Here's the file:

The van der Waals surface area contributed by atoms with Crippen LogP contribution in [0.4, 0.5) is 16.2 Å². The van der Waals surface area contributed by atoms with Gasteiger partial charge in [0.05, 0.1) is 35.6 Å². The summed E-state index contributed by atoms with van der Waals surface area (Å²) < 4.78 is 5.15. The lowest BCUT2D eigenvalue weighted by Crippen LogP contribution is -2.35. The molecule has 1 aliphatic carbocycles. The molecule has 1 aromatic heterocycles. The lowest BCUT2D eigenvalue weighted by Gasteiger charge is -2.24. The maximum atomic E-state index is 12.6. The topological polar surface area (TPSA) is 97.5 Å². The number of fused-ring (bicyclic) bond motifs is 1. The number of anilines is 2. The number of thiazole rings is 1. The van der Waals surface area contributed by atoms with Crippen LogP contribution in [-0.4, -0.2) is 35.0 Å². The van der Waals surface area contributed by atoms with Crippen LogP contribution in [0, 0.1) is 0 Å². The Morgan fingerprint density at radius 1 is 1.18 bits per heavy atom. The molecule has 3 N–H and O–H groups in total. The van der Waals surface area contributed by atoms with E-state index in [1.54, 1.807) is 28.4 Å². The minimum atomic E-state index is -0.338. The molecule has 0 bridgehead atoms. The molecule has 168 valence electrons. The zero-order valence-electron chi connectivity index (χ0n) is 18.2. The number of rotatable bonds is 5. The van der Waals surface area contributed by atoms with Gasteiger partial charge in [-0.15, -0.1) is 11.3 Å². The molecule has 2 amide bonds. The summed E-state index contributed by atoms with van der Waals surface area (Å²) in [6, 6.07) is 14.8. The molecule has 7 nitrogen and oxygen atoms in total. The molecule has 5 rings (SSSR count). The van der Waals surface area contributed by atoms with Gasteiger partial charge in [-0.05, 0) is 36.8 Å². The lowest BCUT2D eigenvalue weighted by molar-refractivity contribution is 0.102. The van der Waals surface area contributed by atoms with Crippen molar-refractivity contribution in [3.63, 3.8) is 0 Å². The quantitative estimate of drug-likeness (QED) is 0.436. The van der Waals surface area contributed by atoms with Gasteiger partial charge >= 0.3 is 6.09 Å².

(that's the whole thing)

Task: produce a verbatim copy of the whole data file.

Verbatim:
The van der Waals surface area contributed by atoms with Crippen LogP contribution in [0.4, 0.5) is 16.2 Å². The van der Waals surface area contributed by atoms with Gasteiger partial charge in [0.05, 0.1) is 35.6 Å². The summed E-state index contributed by atoms with van der Waals surface area (Å²) < 4.78 is 5.15. The lowest BCUT2D eigenvalue weighted by Crippen LogP contribution is -2.35. The molecule has 1 aliphatic carbocycles. The molecule has 1 aromatic heterocycles. The lowest BCUT2D eigenvalue weighted by Gasteiger charge is -2.24. The maximum atomic E-state index is 12.6. The topological polar surface area (TPSA) is 97.5 Å². The number of fused-ring (bicyclic) bond motifs is 1. The number of anilines is 2. The number of thiazole rings is 1. The van der Waals surface area contributed by atoms with Crippen LogP contribution in [-0.4, -0.2) is 35.0 Å². The van der Waals surface area contributed by atoms with Crippen LogP contribution in [0, 0.1) is 0 Å². The Morgan fingerprint density at radius 1 is 1.18 bits per heavy atom. The molecule has 3 N–H and O–H groups in total. The van der Waals surface area contributed by atoms with E-state index in [1.54, 1.807) is 28.4 Å². The minimum atomic E-state index is -0.338. The molecule has 0 bridgehead atoms. The molecule has 168 valence electrons. The zero-order valence-electron chi connectivity index (χ0n) is 18.2. The number of rotatable bonds is 5. The van der Waals surface area contributed by atoms with Gasteiger partial charge in [-0.15, -0.1) is 11.3 Å². The molecule has 2 amide bonds. The summed E-state index contributed by atoms with van der Waals surface area (Å²) in [6, 6.07) is 14.8. The molecule has 7 nitrogen and oxygen atoms in total. The molecule has 5 rings (SSSR count). The van der Waals surface area contributed by atoms with Gasteiger partial charge in [-0.05, 0) is 36.8 Å². The lowest BCUT2D eigenvalue weighted by molar-refractivity contribution is 0.102. The van der Waals surface area contributed by atoms with Crippen molar-refractivity contribution in [3.63, 3.8) is 0 Å². The quantitative estimate of drug-likeness (QED) is 0.436. The van der Waals surface area contributed by atoms with Gasteiger partial charge >= 0.3 is 6.09 Å².